El Dia de los Muertos

Students celebrate Hispanic traditions

While many students got wrapped up in Halloween festivities, others were excited to participate in the Mexican holiday that honors those who have passed.

Ferris’ Office of Multicultural Student Services (OMSS), Hispanic Student Organization (HSO), Center of Latin@ Studies (CLS) and the Spanish club co-sponsored el Día de Los Muertos (Day of the Dead) at the West Campus Community Center 10 a.m. Wednesday, Nov. 2.

“This holiday is important because it helps people to remember those they’ve lost in the past and it brings them together in their suffering and allows them to bond,” said Ferris education senior Trevor Crampton.

Although most commonly celebrated in Mexico, the holiday is also celebrated in Guatemala and Honduras. However, it is not celebrated in other Hispanic countries, according to Professor Ana Davila-Howard.

“Instead of wearing costumes like here on Halloween, they paint their faces white like skulls,” Davila-Howard said. “Women can dress in pretty clothes but their faces as calaveras, as skulls.”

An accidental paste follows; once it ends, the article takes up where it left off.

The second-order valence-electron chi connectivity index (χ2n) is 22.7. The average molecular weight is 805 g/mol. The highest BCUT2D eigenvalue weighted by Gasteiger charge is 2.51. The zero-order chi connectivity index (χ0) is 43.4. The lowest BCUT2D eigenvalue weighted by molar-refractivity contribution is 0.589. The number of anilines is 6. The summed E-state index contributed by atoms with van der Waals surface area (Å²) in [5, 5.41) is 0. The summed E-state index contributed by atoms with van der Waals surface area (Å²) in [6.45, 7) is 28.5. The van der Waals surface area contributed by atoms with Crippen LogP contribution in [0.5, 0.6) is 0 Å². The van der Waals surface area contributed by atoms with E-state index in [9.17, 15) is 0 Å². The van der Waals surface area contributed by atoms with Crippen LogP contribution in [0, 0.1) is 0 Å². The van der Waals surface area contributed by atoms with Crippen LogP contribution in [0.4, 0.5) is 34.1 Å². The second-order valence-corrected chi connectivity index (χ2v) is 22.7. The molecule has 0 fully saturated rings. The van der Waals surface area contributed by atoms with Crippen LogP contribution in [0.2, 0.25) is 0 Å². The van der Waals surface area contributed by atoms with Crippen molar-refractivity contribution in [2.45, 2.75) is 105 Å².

Students who attended the event were able to eat authentic food, drink hot chocolate, create paper flowers, color, construct papeles picados and even practice their Spanish speaking skills with the Spanish professors.

“I like the crafts, the crafts are always fun,” said Ferris English junior Shelby Klump. “It’s just good meeting all the people that may not be in your section of Spanish or in your class or what-not. You’re all together for one event, so it’s nice, you get to kind of connect and meet.”

Many students attended the event for extra credit or as a class requirement, however many also found great enjoyment in the event and non-Spanish students were welcome to attend.

“I like seeing people come together and participate in something that broadens our horizons,” Crampton said.

El Día de los Muertos always begins Nov. 1, and ends on Nov. 2. Authentic celebrations of el Día de los Muertos involve building altars dedicated to their deceased relatives and visiting their graves with the deceased favorite foods, toys and clothing according to Davila-Howard.

“They’re very respectful of their ancestors and so it’s kind of a way to honor those who died and have a moment to remember them all,” Klump said.

Despite the remorseful connotations that typically come with remembering the deceased, el Día de los Muertos is a joyous celebration that can be considered a party to celebrate and appreciate the lives of those who have passed away.